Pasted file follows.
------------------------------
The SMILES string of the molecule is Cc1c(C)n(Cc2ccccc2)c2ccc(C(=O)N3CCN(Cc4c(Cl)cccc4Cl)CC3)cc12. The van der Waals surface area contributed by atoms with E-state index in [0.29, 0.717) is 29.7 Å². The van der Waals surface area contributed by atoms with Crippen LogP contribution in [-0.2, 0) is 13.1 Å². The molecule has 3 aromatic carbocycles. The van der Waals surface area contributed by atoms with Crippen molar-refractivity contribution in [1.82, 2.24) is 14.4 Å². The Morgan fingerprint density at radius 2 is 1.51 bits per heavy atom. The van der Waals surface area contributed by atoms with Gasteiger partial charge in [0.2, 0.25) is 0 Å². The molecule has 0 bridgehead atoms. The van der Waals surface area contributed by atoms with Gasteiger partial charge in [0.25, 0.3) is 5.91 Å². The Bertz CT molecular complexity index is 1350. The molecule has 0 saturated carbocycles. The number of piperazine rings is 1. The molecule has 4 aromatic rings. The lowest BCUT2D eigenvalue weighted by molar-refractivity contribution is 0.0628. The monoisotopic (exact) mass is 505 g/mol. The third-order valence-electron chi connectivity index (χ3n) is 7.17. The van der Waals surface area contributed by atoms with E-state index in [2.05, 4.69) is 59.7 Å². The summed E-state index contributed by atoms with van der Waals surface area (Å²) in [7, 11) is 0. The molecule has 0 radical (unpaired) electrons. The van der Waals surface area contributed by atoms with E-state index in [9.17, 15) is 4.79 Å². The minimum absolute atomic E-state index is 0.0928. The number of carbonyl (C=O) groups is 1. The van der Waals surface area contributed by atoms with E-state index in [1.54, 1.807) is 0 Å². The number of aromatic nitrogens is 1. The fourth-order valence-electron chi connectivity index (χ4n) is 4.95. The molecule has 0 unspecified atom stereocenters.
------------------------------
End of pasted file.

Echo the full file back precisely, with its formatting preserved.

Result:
The SMILES string of the molecule is Cc1c(C)n(Cc2ccccc2)c2ccc(C(=O)N3CCN(Cc4c(Cl)cccc4Cl)CC3)cc12. The van der Waals surface area contributed by atoms with E-state index in [0.29, 0.717) is 29.7 Å². The van der Waals surface area contributed by atoms with Crippen LogP contribution in [-0.2, 0) is 13.1 Å². The molecule has 3 aromatic carbocycles. The van der Waals surface area contributed by atoms with Crippen molar-refractivity contribution in [1.82, 2.24) is 14.4 Å². The Morgan fingerprint density at radius 2 is 1.51 bits per heavy atom. The van der Waals surface area contributed by atoms with Gasteiger partial charge in [0.2, 0.25) is 0 Å². The molecule has 0 bridgehead atoms. The van der Waals surface area contributed by atoms with Gasteiger partial charge in [0.25, 0.3) is 5.91 Å². The Bertz CT molecular complexity index is 1350. The molecule has 0 saturated carbocycles. The number of piperazine rings is 1. The molecule has 4 aromatic rings. The lowest BCUT2D eigenvalue weighted by molar-refractivity contribution is 0.0628. The monoisotopic (exact) mass is 505 g/mol. The third-order valence-electron chi connectivity index (χ3n) is 7.17. The van der Waals surface area contributed by atoms with E-state index in [2.05, 4.69) is 59.7 Å². The summed E-state index contributed by atoms with van der Waals surface area (Å²) in [7, 11) is 0. The molecule has 0 radical (unpaired) electrons. The van der Waals surface area contributed by atoms with E-state index in [9.17, 15) is 4.79 Å². The minimum absolute atomic E-state index is 0.0928. The number of carbonyl (C=O) groups is 1. The van der Waals surface area contributed by atoms with E-state index in [1.54, 1.807) is 0 Å². The number of aromatic nitrogens is 1. The fourth-order valence-electron chi connectivity index (χ4n) is 4.95. The molecule has 0 unspecified atom stereocenters.